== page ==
If you’re anything like us, you’ll love the idea of discovering secret waterfalls and hidden plunge pools. Culnaskiach Falls are one of these exciting and impressive finds. The water flows down a cliff and into a narrow gorge which joins Bruiach Burn. This waterfall is surprisingly unknown considering it is so close to Inverness and on the famous NC500 route.
Our discovery was thanks to one of our online followers who shared this wonderful hidden gem with us. Culnaskiach Falls is not a place for wild swimming but if you enjoy the sensation of standing under a freezing cold waterfall then this is just the place for you!
The waterfall is located in Boblainy Forest which is next to the village of Kiltarlity in the Highlands. The forest is dominated by rows of conifers, and the estate is owned and managed by the Forestry commission. There is some parking available at the end of Ardendrain road.
How to find Culnaskiach Falls
We parked up, eager to find the Culnaskiach Falls. We took the forest gate to the right and followed the main forest track until the path forks. At this point we took a left turn. There are some fantastic views on the way down and there is a bench that would provide a great spot to have lunch, or just to soak up your surroundings.
The path then forks into two again but this time we took the right-hand side of the path. Eventually we arrived at a bridge over a stream, and this was our sign to look for a faint path going off to the left. We found it 20 metres or so before the bridge.
We then followed the faint path until we reach a burn crossing. At this point we didn’t cross the burn but instead followed an even fainter path on the left-hand side. We followed the small stream and had to do a couple of crossings as we drew closer to the waterfall. Just before the waterfall we had to climb over some rocks. The gorge can be steep at bits so great care should be taken along this section of the path.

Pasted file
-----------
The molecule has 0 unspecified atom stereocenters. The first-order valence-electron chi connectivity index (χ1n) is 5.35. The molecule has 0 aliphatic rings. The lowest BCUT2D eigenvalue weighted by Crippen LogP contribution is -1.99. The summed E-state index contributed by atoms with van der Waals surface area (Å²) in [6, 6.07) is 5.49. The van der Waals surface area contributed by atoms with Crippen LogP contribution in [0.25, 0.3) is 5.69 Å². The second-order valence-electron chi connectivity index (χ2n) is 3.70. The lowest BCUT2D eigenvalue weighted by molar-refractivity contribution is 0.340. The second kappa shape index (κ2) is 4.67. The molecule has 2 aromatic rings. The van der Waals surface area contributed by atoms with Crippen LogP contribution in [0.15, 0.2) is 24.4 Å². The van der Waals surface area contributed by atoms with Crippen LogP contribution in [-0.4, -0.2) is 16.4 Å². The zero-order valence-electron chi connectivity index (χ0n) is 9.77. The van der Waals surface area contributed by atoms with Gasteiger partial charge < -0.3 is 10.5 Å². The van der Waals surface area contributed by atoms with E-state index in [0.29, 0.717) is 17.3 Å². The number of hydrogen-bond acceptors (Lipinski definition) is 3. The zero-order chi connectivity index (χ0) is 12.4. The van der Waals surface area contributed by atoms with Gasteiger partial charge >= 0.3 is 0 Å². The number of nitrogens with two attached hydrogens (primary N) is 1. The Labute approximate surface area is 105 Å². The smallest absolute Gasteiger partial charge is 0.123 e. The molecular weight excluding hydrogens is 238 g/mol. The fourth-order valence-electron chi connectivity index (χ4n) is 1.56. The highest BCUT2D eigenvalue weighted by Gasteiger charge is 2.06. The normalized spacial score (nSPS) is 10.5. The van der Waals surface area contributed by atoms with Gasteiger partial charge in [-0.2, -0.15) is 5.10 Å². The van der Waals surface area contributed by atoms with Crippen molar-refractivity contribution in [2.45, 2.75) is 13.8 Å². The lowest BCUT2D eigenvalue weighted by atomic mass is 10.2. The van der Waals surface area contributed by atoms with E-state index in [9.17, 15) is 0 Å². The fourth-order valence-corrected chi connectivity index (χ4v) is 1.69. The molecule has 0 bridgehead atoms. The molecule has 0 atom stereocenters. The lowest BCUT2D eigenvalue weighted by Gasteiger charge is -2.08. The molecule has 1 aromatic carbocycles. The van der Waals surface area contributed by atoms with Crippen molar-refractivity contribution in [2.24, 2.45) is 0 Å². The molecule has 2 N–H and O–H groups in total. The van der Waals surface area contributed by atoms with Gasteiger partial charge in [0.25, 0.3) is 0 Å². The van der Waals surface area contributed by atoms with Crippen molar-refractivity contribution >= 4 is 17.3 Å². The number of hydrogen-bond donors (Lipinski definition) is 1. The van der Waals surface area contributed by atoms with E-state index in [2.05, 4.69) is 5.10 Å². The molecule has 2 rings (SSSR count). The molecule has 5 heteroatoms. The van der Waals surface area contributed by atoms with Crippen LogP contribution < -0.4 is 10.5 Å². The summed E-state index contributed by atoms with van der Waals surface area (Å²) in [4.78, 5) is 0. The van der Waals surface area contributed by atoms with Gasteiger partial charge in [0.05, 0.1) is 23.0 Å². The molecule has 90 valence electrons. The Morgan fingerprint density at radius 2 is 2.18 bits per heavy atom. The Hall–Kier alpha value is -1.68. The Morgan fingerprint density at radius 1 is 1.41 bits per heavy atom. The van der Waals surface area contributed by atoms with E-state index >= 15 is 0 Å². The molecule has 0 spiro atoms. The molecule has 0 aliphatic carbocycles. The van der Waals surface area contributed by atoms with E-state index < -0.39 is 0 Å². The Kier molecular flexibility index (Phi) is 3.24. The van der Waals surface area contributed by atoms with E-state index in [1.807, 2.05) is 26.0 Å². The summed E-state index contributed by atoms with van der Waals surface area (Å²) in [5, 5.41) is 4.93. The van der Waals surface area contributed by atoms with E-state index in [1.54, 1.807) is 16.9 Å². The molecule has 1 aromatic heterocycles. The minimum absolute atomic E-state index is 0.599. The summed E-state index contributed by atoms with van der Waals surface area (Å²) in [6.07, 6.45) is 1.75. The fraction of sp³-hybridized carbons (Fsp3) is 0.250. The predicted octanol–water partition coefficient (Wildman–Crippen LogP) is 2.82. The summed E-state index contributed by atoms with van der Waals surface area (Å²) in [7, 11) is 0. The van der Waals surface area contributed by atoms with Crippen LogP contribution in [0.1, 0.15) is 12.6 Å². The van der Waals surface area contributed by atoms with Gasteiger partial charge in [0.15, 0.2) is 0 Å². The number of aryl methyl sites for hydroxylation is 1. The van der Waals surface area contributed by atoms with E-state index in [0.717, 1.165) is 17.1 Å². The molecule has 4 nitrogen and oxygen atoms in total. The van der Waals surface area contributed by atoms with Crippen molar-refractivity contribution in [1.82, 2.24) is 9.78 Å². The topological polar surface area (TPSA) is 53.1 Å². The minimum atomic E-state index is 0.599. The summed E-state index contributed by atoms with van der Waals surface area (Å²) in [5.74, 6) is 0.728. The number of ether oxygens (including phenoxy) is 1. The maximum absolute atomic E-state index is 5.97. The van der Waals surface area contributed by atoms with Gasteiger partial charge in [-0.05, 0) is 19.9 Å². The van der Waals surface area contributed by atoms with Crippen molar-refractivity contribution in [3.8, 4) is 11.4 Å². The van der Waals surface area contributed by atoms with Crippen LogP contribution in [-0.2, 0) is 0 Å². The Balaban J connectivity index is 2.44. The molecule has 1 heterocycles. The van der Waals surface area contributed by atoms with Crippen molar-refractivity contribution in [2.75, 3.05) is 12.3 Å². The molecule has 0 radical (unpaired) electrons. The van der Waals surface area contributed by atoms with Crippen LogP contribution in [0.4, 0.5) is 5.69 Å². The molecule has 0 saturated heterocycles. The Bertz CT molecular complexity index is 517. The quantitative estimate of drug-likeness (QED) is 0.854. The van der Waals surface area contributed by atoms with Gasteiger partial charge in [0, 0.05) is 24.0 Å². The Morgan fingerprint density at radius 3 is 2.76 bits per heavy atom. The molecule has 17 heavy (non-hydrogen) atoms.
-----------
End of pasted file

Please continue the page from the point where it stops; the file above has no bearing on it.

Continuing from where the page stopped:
Culnaskiach Falls did not disappoint! They were bigger and more spectacular than the pictures I had seen online.
Anyone for a cold shower?
As we got closer, we began to feel the spray of the falls. There is a small amount of water at the bottom but not enough for a swim. The cascading water was just too tempting to resist so I took off some layers and made a bee line for the bottom of the falls.
It was cold but after the initial shock my body adjusted, and I enjoyed a refreshing waterfall soak! The endorphins gainedfrom my waterfall shower really did set me up for the day! I love how good cold-water therapy in nature can make you feel. Sometimes I feel I have a new lease of life after a wild swim or waterfall shower. I hope lots more people can experience this feeling.
The walk takes around 40 minutes to reach the falls. It is an enjoyable forest walk with nice views. Bear in mind the last 10 minutes of the walk are over more challenging and potentially dangerous terrain, but if you approach it with care then you should be fine. I would allow a total of 2 hours for the full walk.
You can find more hidden waterfalls on our blog page here.
Whenever you are out and about enjoying Scotland’s beautiful countryside remember to be respectful so that everyone can continue to enjoy it. We always follow advice from the Scottish Outdoor Access code and take home all our littler including any extra that we find. You can link to the Scottish Outdoor Access Code here.
Remember wherever you go to take only pictures and leave only footprints to help protect Scotland’s beauty for all who live here and visit!
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